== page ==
Those “great ideas” involve transition more to the Internet. In fact, in his memo to employees, Eason said he wants to “get us quickly to a daily publishing web company that happens to have a weekly print publication that is a reference point for the web.” To staffers, Eason has been holding up the Huffington Post’s Chicago website as a model. It has one employee, who essentially sifts through every media outlet in Chicago for the best stories and then links to them. He’s a filter of content, but not a creator of one. Eason is in awe of the model.
Eason sees his papers doing something similar, but it “doesn’t mean we give up on original content.” Instead, Eason wants his journalists to be filling their websites up every day with fresh content. And not just fresh content, but links to other stories written by anyone in the world. “I’ll use [CL staff writer] Andisheh Nouraee as an example. I love what the guy writes. But I’m also interested in going, ‘What are you looking at in the morning, what’s cracking you up, what kind of crazy shit are you pulling off the web?’ I want to know that. So what’s more valuable? The links that Andisheh has or the stories that he’s writing? I love them both!”
You know, over the past few weeks, the No. 1 buzzword that I’ve seen from any number of people who want to maximize revenue from their content is “Huffington Post.” (Which I guess makes it a buzzphrase, but whatever.) But that particular publication is helped largely by two things: 1, the financial largesse of its owner; and 2, the fact that it doesn’t pay writers. Not to mention the whole idea that its “aggregation” comes from media outlets that, by and large, do pay their writers, and don’t have semi-egomaniacal founders who are willing to pour money into content ventures. So they are struggling with their owners making boneheaded decisions like the one made by Creative Loafing’s head honcho. How many links to the Reader does that HuffPo Chicago page have up now, do you think? What content will be aggregated if all the producers become aggregators? It makes my head hurt.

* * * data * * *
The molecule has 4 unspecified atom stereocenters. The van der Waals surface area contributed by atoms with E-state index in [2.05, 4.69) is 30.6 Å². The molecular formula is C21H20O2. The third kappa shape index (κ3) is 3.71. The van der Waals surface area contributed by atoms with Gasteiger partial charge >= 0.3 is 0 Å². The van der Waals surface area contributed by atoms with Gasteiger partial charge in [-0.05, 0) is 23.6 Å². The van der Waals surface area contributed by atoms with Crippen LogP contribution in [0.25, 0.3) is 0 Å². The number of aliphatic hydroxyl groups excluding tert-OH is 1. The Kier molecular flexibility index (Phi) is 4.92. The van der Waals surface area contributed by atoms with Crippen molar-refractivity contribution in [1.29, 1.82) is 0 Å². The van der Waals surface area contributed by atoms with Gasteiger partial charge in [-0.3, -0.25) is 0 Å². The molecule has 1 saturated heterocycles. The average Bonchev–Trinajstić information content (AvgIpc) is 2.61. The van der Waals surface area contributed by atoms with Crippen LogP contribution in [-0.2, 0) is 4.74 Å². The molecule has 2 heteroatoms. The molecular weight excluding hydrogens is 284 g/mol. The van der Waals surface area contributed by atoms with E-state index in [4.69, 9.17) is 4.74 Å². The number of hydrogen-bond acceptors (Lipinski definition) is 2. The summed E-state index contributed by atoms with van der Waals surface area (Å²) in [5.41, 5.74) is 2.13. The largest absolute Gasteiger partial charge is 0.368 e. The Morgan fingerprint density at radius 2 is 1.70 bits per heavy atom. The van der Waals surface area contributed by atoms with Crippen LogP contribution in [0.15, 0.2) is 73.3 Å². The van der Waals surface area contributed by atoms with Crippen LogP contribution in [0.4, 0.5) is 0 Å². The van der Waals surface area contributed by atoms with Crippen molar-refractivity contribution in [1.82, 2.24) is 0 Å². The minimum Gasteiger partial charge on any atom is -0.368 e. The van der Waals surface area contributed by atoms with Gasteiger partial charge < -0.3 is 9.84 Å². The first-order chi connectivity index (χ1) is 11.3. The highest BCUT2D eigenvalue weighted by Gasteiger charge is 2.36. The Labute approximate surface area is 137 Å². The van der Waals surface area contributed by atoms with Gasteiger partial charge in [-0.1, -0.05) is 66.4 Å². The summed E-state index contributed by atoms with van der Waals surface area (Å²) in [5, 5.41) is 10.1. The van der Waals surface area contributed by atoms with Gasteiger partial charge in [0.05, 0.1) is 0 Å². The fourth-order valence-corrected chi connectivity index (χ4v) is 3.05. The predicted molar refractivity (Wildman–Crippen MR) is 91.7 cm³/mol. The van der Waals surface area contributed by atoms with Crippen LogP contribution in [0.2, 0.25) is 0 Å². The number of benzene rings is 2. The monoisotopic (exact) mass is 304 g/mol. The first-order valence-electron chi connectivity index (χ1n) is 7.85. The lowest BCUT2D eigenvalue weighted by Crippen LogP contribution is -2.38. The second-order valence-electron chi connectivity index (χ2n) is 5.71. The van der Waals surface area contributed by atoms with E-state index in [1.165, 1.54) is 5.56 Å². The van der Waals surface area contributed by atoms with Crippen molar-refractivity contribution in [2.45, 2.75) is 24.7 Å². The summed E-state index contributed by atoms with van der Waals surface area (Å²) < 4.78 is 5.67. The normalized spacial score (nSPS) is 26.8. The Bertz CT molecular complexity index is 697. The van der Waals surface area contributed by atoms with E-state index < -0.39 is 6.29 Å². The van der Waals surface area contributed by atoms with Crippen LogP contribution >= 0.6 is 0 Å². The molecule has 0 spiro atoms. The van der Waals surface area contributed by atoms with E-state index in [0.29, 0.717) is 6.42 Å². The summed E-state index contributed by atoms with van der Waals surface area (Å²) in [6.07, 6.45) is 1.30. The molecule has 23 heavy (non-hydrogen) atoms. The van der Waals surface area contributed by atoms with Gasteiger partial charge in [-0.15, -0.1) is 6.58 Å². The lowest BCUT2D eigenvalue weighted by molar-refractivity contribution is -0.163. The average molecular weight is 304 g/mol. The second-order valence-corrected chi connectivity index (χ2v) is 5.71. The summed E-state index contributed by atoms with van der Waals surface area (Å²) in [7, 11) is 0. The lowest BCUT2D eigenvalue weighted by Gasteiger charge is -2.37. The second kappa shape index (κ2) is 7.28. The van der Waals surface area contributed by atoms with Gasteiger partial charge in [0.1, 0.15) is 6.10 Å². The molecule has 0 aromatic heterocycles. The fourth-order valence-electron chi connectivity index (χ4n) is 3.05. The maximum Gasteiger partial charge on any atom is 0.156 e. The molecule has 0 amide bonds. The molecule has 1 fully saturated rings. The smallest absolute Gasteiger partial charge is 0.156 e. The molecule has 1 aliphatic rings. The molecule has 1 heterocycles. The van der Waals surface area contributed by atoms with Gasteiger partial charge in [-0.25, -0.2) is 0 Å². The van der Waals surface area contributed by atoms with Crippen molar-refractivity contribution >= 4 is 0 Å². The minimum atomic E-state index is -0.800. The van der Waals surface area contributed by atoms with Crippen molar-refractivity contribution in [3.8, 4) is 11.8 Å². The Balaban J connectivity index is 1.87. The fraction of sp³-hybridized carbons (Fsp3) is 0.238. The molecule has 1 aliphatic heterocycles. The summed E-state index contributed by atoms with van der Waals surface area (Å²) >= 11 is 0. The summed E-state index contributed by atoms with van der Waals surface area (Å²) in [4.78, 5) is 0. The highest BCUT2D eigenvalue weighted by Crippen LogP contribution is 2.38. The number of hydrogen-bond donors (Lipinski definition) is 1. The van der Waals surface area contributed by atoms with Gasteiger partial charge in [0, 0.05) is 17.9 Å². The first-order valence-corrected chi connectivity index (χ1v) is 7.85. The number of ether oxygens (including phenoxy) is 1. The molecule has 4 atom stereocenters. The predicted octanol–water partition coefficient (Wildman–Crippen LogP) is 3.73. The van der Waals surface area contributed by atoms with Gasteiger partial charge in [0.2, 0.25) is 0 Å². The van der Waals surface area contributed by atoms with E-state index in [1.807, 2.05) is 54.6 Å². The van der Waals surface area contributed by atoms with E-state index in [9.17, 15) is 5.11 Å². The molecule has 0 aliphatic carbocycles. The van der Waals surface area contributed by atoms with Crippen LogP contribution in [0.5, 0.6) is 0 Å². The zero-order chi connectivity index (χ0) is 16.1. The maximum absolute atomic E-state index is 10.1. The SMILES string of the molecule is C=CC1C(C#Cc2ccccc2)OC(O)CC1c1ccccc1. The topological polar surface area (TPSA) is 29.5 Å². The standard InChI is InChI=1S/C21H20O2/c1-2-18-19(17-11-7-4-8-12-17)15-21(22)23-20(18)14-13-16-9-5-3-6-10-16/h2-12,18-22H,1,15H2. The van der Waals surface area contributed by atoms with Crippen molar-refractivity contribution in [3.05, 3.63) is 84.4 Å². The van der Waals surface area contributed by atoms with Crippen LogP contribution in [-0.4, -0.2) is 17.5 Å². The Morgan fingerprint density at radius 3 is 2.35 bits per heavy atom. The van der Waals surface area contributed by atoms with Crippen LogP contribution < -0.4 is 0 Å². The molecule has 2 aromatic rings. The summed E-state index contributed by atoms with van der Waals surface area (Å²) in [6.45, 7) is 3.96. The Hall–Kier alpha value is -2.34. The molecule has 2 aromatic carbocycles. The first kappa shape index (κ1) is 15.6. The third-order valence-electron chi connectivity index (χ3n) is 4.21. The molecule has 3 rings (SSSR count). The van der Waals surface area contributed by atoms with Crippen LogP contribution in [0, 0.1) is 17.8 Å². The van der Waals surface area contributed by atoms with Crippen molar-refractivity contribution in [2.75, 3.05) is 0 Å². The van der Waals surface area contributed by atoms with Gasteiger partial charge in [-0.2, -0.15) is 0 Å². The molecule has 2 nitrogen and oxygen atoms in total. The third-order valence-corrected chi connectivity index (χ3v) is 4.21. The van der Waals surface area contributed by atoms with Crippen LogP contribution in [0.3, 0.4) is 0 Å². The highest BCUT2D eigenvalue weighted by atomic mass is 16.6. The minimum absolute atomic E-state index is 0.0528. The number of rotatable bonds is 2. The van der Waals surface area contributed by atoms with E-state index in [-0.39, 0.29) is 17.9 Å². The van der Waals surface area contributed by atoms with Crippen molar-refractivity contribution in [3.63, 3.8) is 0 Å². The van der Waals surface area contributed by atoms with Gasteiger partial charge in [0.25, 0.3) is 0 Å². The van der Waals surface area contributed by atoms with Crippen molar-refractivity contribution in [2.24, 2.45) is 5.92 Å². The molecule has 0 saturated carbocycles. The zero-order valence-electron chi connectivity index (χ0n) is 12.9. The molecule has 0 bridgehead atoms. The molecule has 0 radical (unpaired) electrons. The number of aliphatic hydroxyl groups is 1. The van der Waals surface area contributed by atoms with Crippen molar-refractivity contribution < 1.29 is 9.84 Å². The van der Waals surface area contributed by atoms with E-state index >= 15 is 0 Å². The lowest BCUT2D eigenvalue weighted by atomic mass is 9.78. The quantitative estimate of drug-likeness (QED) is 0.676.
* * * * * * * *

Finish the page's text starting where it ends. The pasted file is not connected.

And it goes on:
If Eason is so “enamored” with that model, perhaps he can sit at a desk and aggregate content his own damn self, for little money and even less glory. Or, maybe, even pay his writers more for sharing the contents of his daily bookmarks. Not everyone wants to “lifecast” every single moment of their lives for the profit of others.